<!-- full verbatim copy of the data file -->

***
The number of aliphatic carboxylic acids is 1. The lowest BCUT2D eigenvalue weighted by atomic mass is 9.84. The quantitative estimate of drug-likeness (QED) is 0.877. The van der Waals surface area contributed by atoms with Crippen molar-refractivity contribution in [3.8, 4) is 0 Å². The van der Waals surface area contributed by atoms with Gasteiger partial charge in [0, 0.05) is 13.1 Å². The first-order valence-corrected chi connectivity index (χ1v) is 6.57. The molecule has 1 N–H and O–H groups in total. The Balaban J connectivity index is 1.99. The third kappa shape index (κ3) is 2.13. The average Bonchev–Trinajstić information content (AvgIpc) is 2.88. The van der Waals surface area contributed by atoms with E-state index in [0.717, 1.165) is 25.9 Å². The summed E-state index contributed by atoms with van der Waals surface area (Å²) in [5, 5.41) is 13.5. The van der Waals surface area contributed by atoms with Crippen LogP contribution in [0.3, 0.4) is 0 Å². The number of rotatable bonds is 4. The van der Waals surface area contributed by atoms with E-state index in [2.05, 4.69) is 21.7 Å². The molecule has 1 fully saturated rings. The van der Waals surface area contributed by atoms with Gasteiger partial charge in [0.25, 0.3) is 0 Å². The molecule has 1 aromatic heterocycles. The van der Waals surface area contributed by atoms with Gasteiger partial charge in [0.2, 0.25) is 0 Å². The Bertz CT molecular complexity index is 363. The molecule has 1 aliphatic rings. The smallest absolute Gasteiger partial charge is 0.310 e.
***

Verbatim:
The number of aliphatic carboxylic acids is 1. The lowest BCUT2D eigenvalue weighted by atomic mass is 9.84. The quantitative estimate of drug-likeness (QED) is 0.877. The van der Waals surface area contributed by atoms with Crippen molar-refractivity contribution in [3.8, 4) is 0 Å². The van der Waals surface area contributed by atoms with Gasteiger partial charge in [0, 0.05) is 13.1 Å². The first-order valence-corrected chi connectivity index (χ1v) is 6.57. The molecule has 1 N–H and O–H groups in total. The Balaban J connectivity index is 1.99. The third kappa shape index (κ3) is 2.13. The average Bonchev–Trinajstić information content (AvgIpc) is 2.88. The van der Waals surface area contributed by atoms with E-state index in [0.717, 1.165) is 25.9 Å². The summed E-state index contributed by atoms with van der Waals surface area (Å²) in [5, 5.41) is 13.5. The van der Waals surface area contributed by atoms with Crippen LogP contribution in [0.3, 0.4) is 0 Å². The number of rotatable bonds is 4. The van der Waals surface area contributed by atoms with E-state index in [2.05, 4.69) is 21.7 Å². The molecule has 1 fully saturated rings. The van der Waals surface area contributed by atoms with Gasteiger partial charge in [0.25, 0.3) is 0 Å². The molecule has 1 aromatic heterocycles. The van der Waals surface area contributed by atoms with Gasteiger partial charge in [0.2, 0.25) is 0 Å². The Bertz CT molecular complexity index is 363. The molecule has 1 aliphatic rings. The smallest absolute Gasteiger partial charge is 0.310 e.